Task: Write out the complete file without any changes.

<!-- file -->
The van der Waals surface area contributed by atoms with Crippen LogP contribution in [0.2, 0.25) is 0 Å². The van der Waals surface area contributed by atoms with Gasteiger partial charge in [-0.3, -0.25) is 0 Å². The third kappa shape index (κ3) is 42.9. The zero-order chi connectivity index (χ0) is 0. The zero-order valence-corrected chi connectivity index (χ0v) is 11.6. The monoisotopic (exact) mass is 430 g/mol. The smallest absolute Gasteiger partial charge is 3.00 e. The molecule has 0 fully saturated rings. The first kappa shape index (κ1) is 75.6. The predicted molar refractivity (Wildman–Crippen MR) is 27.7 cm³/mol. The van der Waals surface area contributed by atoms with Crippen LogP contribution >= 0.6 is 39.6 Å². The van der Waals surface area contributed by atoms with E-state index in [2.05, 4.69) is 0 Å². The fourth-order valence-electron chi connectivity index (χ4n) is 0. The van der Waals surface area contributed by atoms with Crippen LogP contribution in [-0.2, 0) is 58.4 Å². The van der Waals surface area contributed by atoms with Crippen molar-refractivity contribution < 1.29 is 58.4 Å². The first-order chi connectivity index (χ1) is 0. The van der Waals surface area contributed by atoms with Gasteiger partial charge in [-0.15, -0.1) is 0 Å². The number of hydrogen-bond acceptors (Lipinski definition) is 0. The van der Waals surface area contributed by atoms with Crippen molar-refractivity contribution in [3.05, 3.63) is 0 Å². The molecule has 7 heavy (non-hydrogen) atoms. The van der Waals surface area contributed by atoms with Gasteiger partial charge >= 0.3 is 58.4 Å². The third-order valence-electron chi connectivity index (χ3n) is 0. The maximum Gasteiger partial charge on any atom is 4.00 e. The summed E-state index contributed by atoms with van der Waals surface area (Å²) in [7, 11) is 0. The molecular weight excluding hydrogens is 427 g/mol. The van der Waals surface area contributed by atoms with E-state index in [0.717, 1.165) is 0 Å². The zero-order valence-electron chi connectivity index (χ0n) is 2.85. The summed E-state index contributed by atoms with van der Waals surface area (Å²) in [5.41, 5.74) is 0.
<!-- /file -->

The van der Waals surface area contributed by atoms with Crippen LogP contribution in [0.2, 0.25) is 0 Å². The van der Waals surface area contributed by atoms with Gasteiger partial charge in [-0.3, -0.25) is 0 Å². The third kappa shape index (κ3) is 42.9. The zero-order chi connectivity index (χ0) is 0. The zero-order valence-corrected chi connectivity index (χ0v) is 11.6. The monoisotopic (exact) mass is 430 g/mol. The smallest absolute Gasteiger partial charge is 3.00 e. The molecule has 0 fully saturated rings. The first kappa shape index (κ1) is 75.6. The predicted molar refractivity (Wildman–Crippen MR) is 27.7 cm³/mol. The van der Waals surface area contributed by atoms with Crippen LogP contribution >= 0.6 is 39.6 Å². The van der Waals surface area contributed by atoms with E-state index in [2.05, 4.69) is 0 Å². The fourth-order valence-electron chi connectivity index (χ4n) is 0. The van der Waals surface area contributed by atoms with Crippen LogP contribution in [-0.2, 0) is 58.4 Å². The van der Waals surface area contributed by atoms with Crippen molar-refractivity contribution < 1.29 is 58.4 Å². The first-order chi connectivity index (χ1) is 0. The van der Waals surface area contributed by atoms with Gasteiger partial charge in [-0.15, -0.1) is 0 Å². The number of hydrogen-bond acceptors (Lipinski definition) is 0. The van der Waals surface area contributed by atoms with Crippen molar-refractivity contribution in [3.05, 3.63) is 0 Å². The molecule has 7 heavy (non-hydrogen) atoms. The van der Waals surface area contributed by atoms with Gasteiger partial charge >= 0.3 is 58.4 Å². The third-order valence-electron chi connectivity index (χ3n) is 0. The maximum Gasteiger partial charge on any atom is 4.00 e. The summed E-state index contributed by atoms with van der Waals surface area (Å²) in [7, 11) is 0. The molecular weight excluding hydrogens is 427 g/mol. The van der Waals surface area contributed by atoms with E-state index in [0.717, 1.165) is 0 Å². The zero-order valence-electron chi connectivity index (χ0n) is 2.85. The summed E-state index contributed by atoms with van der Waals surface area (Å²) in [5.41, 5.74) is 0.